Global warming

Methane emissions rise 9% in decade

Agence France-Presse, Agence France-Presse
Methane emissions rise 9%  in decade

This NASA illustration image obtained March 25, 2020 shows NASA’s new three-dimensional portrait of methane, the world’s second-largest contributor to greenhouse warming, as it arises from a diversity of sources on the ground and how it moves through the atmosphere. - Combining multiple data sets from emissions inventories, including fossil fuel, agricultural, biomass burning and biofuels, and simulations of wetland sources into a high-resolution computer model, researchers now have an additional tool for understanding this complex gas and its role in Earth’s carbon cycle, atmospheric composition, and climate system. (Photo by Handout / NASA / AFP) / RESTRICTED TO EDITORIAL USE - MANDATORY CREDIT "AFP PHOTO /NASA/SCIENTIFIC VISUALIZATION STUDIO/HANDOUT " - NO MARKETING - NO ADVERTISING CAMPAIGNS - DISTRIBUTED AS A SERVICE TO CLIENTS

NASA handout

Methane has a warming potential 28 times greater than carbon dioxide over a 100-year period

Emissions of methane — a planet-warming gas several times more potent than carbon dioxide — have risen by 9% in a decade driven by mankind’s insatiable hunger for energy and food, a major international study concluded Wednesday, July 15,

Methane (CH4) has a warming potential 28 times greater than CO2 over a 100-year period and its concentration in the atmosphere has more than doubled since the Industrial Revolution.

Over a 20-year period, it is more than 80 times as potent.

While there are a number of natural methane sources such as wetlands and lakes, the team behind the study concluded that 60% of CH4 emissions are now manmade.

These sources fall principally into 3 categories: extracting and burning fossil fuels for power, agriculture including livestock, and waste management.

The 2015 Paris climate agreement saw nations commit to limit temperature rises to “well below” two degrees Celsius (3.6 Farenheit) above pre-industrial levels.

While emissions are expected to fall somewhat this year due to the pandemic, the levels of atmospheric methane are increasing by around 12 parts per billion each year.

This trajectory is in line with a scenario modelled by the Intergovernmental Panel on Climate Change (IPCC) that sees Earth warming as much as 3-4C by 2100.

“Regular updates of the global methane budget are necessary … because reducing methane emissions would have a rapid positive effect on climate,” said Marielle Saunois, a researcher at France’s Laboratoire des Sciences du Climat et de l’Environment and lead on the study.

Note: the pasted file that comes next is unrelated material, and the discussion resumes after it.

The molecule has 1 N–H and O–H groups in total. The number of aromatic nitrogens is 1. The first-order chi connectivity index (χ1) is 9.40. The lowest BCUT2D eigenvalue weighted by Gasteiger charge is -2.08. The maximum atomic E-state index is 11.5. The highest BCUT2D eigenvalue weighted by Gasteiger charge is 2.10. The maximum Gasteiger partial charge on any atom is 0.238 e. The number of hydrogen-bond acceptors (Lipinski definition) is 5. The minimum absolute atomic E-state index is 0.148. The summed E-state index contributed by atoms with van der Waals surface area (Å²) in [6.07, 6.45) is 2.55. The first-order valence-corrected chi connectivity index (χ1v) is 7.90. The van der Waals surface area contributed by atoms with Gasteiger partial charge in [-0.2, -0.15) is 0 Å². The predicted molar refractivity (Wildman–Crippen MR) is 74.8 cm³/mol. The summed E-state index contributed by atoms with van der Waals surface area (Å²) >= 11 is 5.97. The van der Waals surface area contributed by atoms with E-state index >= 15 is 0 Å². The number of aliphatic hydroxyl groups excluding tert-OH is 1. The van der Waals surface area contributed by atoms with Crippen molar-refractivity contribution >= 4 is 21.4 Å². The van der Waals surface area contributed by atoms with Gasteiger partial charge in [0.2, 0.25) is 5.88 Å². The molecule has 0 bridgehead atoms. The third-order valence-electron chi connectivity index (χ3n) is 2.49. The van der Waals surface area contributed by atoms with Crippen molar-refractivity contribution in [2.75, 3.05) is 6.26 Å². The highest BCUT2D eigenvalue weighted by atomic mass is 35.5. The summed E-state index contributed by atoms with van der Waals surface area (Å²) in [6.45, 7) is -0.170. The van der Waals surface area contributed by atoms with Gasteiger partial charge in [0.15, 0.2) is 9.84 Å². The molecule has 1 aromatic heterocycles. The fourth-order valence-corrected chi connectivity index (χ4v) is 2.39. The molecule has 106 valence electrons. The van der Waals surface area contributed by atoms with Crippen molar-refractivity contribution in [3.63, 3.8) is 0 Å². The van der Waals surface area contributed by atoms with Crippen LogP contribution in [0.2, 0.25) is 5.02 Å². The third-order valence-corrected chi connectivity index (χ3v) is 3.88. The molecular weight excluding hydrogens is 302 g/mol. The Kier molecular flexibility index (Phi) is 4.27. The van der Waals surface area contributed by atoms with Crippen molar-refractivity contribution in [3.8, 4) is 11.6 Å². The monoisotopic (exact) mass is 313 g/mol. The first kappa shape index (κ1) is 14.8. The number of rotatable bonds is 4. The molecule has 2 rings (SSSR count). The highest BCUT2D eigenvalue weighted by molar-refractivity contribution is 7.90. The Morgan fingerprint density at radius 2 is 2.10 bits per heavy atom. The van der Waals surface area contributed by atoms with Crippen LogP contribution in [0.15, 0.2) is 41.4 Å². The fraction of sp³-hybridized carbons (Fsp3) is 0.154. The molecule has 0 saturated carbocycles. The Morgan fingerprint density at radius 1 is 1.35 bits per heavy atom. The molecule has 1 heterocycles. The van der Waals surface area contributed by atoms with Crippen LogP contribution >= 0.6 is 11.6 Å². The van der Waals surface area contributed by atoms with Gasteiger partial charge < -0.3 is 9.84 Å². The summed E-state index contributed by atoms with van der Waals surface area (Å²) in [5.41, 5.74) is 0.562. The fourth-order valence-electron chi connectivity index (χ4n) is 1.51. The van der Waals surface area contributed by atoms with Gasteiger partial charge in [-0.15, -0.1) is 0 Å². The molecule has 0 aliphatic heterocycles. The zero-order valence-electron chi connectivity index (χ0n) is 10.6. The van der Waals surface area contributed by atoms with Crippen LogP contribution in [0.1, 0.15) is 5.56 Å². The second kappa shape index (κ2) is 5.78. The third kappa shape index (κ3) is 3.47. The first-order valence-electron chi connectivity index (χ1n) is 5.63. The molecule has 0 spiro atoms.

“To meet the objectives of the Paris Agreement, not only do CO2 emissions need to be reduced but also methane emissions.”

The Global Carbon Project, a consortium of more than 50 research institutions around the world, has gathered data from more than 100 observation stations.

The world now produces around 50 million additional tons of methane every year than it did between 2000-2006.

Around 60% of manmade CH4 emissions were estimated to come from agriculture and waste, including as much as 30% from the digestive processes of cattle and sheep.

Twenty-two percent comes from the extraction and burning of oil and gas, while 11% leaks from the world’s coal mines, the study found.

But recent studies based on new techniques for spotting methane leaks using satellite data suggest that emissions from the oil and gas sector may be significantly higher than those shown in the study, which only included data through 2017.

Short-term threat

While the overall trend is upwards, emissions levels fluctuate between regions.

For instance, Africa, China and Asia each produce 10-15 million tons annually. The US churns out around 4-5 million tons.

Europe is the only region where methane emissions are falling — between 2-4 million tons since 2006, depending on the estimation method.

The United Nations says that to hit the more ambitious Paris target of a 1.5-C warming cap, all greenhouse gas emissions must fall by 7.6% annually this decade.

“The 20 year framework (of methane’s warming effect) may be more appropriate given our policy goals,” said Saunois. –